At the 73-story Hong Kong skyscraper “Center”, a pricey parking space reserved for executives and tenants was recently sold for an eye-popping $969,000 ($7.6 million in HK dollars), the media has reported.
Johnny Cheung Shun-yee, one of the 10 investors in the consortium that paid $5.15 billion last year for “The Center”, told that he had sold the last of his four car parks in the tower to someone who owns an office in the same building because “the buyer now needs a car park lot,” declining to identify the buyer, according to South China Morning Post.
At 134.5 square feet, the cost of the parking space breaks down to $7,209 ($56,505 HK) per square foot, which is three times the median price of a Hong Kong house.
The sale price, in a city where nearly one in five residents lived below the government-defined poverty line in 2017, underscores the wealth gap that has pushed Hong Kong into the worst political crisis in decades, the SCMP report added. (IANS)
The possibility that a new virus in central China could spread between humans cannot be ruled out, though the risk of transmission at the moment appears to be low, Chinese officials said Wednesday.
Forty-one people in the city of Wuhan have received a preliminary diagnosis of a novel coronavirus, a family of viruses that can cause both the common cold and more serious diseases. A 61-year-old man with severe underlying conditions died from the coronavirus on Saturday.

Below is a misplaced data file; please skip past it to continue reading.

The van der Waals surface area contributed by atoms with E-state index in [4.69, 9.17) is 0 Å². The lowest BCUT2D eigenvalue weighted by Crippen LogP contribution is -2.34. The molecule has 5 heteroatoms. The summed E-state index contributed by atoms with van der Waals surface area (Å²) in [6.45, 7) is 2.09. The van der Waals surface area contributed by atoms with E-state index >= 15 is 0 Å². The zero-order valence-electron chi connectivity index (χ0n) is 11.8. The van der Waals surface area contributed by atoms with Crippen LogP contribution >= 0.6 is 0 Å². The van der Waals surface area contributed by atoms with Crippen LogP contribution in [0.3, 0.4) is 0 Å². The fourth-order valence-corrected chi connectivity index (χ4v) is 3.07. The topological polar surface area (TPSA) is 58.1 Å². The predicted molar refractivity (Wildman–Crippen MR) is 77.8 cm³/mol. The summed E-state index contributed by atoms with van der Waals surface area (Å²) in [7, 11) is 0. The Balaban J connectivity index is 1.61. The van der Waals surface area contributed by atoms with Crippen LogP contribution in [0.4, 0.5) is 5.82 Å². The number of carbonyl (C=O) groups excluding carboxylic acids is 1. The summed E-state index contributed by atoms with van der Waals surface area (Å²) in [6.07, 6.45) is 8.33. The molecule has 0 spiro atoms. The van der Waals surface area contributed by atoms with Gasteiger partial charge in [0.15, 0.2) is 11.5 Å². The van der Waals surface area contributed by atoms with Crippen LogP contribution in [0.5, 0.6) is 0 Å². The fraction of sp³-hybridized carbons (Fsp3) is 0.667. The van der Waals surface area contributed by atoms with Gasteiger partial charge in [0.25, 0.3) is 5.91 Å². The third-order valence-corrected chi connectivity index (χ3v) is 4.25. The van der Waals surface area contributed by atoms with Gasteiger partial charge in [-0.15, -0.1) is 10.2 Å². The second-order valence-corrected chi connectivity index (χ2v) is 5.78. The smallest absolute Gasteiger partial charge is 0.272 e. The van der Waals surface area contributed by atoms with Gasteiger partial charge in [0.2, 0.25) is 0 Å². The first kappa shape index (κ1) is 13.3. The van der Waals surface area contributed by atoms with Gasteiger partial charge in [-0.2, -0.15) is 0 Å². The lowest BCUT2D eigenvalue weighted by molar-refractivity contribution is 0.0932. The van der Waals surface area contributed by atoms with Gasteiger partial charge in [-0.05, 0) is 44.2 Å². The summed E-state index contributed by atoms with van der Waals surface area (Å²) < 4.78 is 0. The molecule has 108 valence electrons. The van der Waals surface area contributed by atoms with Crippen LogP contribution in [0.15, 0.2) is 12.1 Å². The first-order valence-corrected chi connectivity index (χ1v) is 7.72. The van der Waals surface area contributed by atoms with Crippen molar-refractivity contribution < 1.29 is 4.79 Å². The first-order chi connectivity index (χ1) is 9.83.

While preliminary investigations indicate that most of the patients had worked at or visited a particular seafood wholesale market, one woman may have contracted the virus from her husband, the Wuhan Municipal Health Commission said in a public notice.
The commission said the husband, who fell ill first, worked at the Huanan Seafood Wholesale Market. Meanwhile, the wife said she hasn’t had any exposure to the market.
It’s possible that the husband brought home food from the market that then infected his wife, Hong Kong health official Chuang Shuk-kwan said at a news briefing. But because the wife did not exhibit symptoms until days after her husband, it’s also possible that he infected her.
Chuang and other Hong Kong health officials spoke to reporters Wednesday following a trip to Wuhan, where mainland Chinese authorities briefed them on the outbreak.
The threat of human-to-human transmission remains low, Chuang said, as hundreds of people, including medical professionals, have been in close contact with infected individuals and have not been infected themselves.
She echoed Wuhan authorities’ assertion that there remains no definitive evidence of human-to-human transmission.
The outbreak in Wuhan has raised the specter of SARS, or severe acute respiratory syndrome. SARS is a type of coronavirus that first struck southern China in late 2002. It then spread to more than two dozen countries, killing nearly 800 people. (VOA)